Working with an attorney can significantly help in wrongful termination cases. An attorney can:

Assess Your Case

Professional reviewing a legal document on a tablet, preparing for a wrongful termination case, with a pen in hand.

When you approach an attorney after a wrongful termination, the first and foremost step is for them to thoroughly assess your case. This assessment involves a detailed review of the circumstances surrounding your termination.

An attorney will look into whether your termination might have been due to illegal reasons, such as discrimination or retaliation, or if there was a breach of an employment contract or a violation of public policy.

During this assessment, the attorney will gather information about your employment history, the events leading up to your termination, and any relevant communications between you and your employer. They will also review any evidence you have, such as emails, witness statements, or performance reviews, to determine if your termination was unjust.

This detailed assessment is critical in determining the strength of your claim and the best course of action moving forward.

Guide You Through the Process

The legal process of a wrongful termination claim can be complex and overwhelming, especially if you’ve just lost your job and are scrambling to get back on your feet.

An attorney plays a huge role in guiding you through each step of this process. This includes explaining your rights, the relevant laws, and what to expect as your case progresses.

If your case involves filing a claim with the DFEH or another regulatory body, your attorney will assist in preparing and submitting the necessary paperwork. They will also advise you on any investigations or responses from the DFEH.

If the case proceeds to litigation, an attorney will help draft the legal documents, prepare for court appearances, and develop a strong argument to support your claim.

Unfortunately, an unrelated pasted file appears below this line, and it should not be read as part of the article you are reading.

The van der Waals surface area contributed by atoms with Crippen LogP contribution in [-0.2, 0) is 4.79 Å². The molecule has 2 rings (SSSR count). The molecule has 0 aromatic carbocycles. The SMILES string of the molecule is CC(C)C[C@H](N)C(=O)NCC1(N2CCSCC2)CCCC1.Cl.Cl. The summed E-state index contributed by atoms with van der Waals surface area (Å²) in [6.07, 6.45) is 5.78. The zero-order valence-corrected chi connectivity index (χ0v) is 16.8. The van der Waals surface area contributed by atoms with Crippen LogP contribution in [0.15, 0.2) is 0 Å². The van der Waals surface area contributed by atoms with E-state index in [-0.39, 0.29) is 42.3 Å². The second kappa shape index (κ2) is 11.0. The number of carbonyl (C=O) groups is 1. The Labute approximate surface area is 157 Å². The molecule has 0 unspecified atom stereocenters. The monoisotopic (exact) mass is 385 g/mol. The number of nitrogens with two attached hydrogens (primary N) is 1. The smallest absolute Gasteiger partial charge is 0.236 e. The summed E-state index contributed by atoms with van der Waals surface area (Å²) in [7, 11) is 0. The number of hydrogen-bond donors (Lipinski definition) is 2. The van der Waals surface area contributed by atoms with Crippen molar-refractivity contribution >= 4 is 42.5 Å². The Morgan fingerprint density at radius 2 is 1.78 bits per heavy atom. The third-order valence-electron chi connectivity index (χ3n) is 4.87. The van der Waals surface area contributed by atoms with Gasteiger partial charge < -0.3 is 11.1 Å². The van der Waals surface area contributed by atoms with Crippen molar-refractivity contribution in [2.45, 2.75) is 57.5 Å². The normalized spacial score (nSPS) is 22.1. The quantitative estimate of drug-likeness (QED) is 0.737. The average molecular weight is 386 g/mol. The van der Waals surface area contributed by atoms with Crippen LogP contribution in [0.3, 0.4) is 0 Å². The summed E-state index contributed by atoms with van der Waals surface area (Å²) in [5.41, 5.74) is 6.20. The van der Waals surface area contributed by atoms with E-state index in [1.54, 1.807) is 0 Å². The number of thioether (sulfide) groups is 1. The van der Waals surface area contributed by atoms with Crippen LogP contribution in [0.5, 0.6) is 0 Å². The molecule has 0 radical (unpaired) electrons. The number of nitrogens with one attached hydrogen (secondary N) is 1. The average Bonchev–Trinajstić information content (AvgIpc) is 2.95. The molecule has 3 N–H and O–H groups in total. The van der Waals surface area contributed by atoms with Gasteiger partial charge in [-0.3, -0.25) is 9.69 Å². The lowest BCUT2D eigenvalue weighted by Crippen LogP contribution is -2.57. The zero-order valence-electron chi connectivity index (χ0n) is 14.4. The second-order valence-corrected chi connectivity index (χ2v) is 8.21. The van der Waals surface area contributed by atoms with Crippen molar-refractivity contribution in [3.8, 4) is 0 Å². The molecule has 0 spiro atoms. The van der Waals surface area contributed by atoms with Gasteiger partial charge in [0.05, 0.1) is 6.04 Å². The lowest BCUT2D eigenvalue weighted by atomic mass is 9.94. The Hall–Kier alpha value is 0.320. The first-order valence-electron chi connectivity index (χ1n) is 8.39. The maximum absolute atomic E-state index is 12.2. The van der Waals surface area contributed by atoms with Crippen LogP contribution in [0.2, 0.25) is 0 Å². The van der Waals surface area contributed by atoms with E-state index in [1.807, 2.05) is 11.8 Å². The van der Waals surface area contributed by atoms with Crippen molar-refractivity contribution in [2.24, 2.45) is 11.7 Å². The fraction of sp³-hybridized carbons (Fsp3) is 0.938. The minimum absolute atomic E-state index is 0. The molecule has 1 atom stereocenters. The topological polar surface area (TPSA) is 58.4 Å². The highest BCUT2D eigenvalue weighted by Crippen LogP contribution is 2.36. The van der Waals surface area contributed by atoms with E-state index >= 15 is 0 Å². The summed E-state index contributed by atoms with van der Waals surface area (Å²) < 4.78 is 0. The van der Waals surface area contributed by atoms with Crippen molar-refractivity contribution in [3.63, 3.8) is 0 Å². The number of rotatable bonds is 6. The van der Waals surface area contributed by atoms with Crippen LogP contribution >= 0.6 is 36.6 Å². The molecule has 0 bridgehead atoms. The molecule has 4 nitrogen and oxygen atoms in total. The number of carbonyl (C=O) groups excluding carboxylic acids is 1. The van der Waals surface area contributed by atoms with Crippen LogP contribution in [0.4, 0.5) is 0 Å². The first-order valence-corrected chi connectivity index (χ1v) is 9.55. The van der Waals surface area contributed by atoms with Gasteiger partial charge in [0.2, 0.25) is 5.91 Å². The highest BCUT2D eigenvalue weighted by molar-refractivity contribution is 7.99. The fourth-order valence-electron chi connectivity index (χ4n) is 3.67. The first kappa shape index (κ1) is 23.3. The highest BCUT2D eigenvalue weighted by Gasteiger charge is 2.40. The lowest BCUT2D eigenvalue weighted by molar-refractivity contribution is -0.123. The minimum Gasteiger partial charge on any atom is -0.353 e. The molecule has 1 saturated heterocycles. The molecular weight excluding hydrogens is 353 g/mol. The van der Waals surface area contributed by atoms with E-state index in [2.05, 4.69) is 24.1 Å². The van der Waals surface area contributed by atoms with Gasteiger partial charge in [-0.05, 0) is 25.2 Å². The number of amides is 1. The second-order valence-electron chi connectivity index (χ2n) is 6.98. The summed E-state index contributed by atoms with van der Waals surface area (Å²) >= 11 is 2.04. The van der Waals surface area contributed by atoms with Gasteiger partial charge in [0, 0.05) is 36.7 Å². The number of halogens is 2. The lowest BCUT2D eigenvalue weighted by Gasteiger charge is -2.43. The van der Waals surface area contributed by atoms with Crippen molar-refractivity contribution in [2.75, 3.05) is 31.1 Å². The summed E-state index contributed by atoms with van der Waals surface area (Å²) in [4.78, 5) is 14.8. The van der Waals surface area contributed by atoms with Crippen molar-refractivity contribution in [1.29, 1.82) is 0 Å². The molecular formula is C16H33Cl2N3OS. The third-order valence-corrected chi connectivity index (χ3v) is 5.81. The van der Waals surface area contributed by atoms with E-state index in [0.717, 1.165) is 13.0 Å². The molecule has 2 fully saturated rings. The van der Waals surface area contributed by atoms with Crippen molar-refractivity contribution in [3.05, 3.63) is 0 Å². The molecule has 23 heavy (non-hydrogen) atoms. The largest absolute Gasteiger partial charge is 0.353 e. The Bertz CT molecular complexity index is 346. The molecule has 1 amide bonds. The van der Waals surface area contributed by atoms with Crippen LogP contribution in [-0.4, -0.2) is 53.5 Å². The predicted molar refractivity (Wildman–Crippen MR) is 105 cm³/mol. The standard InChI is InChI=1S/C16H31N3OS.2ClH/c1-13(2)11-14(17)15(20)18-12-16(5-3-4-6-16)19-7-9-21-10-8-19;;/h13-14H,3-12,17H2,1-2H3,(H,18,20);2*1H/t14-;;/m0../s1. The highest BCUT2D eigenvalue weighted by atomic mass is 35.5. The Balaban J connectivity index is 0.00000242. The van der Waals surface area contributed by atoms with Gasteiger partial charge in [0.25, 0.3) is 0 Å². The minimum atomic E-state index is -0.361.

One of the most pressing roles of an attorney in a wrongful termination case is managing legal deadlines. The statute of limitations and other time-sensitive requirements are important to watch in legal proceedings. Missing a deadline can mean losing the right to sue entirely.

An attorney will keep track of all important deadlines, including the time frame for filing a claim with the DFEH, submitting a lawsuit in court, and any other procedural timelines they must follow.

By ensuring you meet these deadlines, an attorney helps maintain the viability of your case and protects your right to seek justice.

Represent You in Negotiations and Court

Finally, an attorney will represent your interests in both negotiations and in court, if necessary. Many wrongful termination cases settle out of court, and an attorney can negotiate a fair settlement with your former employer. 

They will advocate on your behalf, aiming to reach a settlement that adequately compensates for your losses and damages.

Your attorney will represent you in court if they cannot reach a fair settlement through negotiations with your employer. This involves presenting your case before a judge or jury, cross-examining witnesses, and making persuasive legal arguments.

Having an attorney with experience in employment law can make a significant difference in the outcome of a court case.

In each of these roles, an attorney provides valuable assistance, protecting your rights and giving you the best chance of a favorable outcome in your wrongful termination case.

Contact a San Diego Wrongful Termination Lawyer

Alreen Haeggquist, San Diego Employment Lawyer
Alreen Haeggquist, Wrongful Termination Lawyer in San Diego

Facing wrongful termination is a challenging experience, but understanding your rights and the legal timelines in California is the first step toward resolving your situation.

Each case is unique, and the guidance of a knowledgeable employment law attorney can sort out your legal options effectively. If you think you’ve experienced wrongful termination, consult a wrongful termination lawyer for legal guidance as soon as possible to seek justice.



Related Posts

4 attorneys, 3 women and 1 man, standing next to a Best Law Firms 2024 logo


We are excited to share that Haeggquist & Eck has once again secured a place on the prestigious Best Law ...
Read More

Federal Court Holds All Plaintiffs in Precedent-Setting Title IX Case Can Sue San Diego State University for Retaliation  

Haeggquist & Eck, LLP is proud to co-counsel on this landmark case with Bailey & Glasser, LLP and Casey Gerry  ...
Read More
Untitled design

Alreen Haeggquist Is Named “Top 100 Leaders In Law 2023” By The San Diego Business Journal

Haeggquist & Eck, LLP is honored to announce that Managing Partner, Alreen Haeggquist, has been named 2023 Leaders in Law ...
Read More
Translate »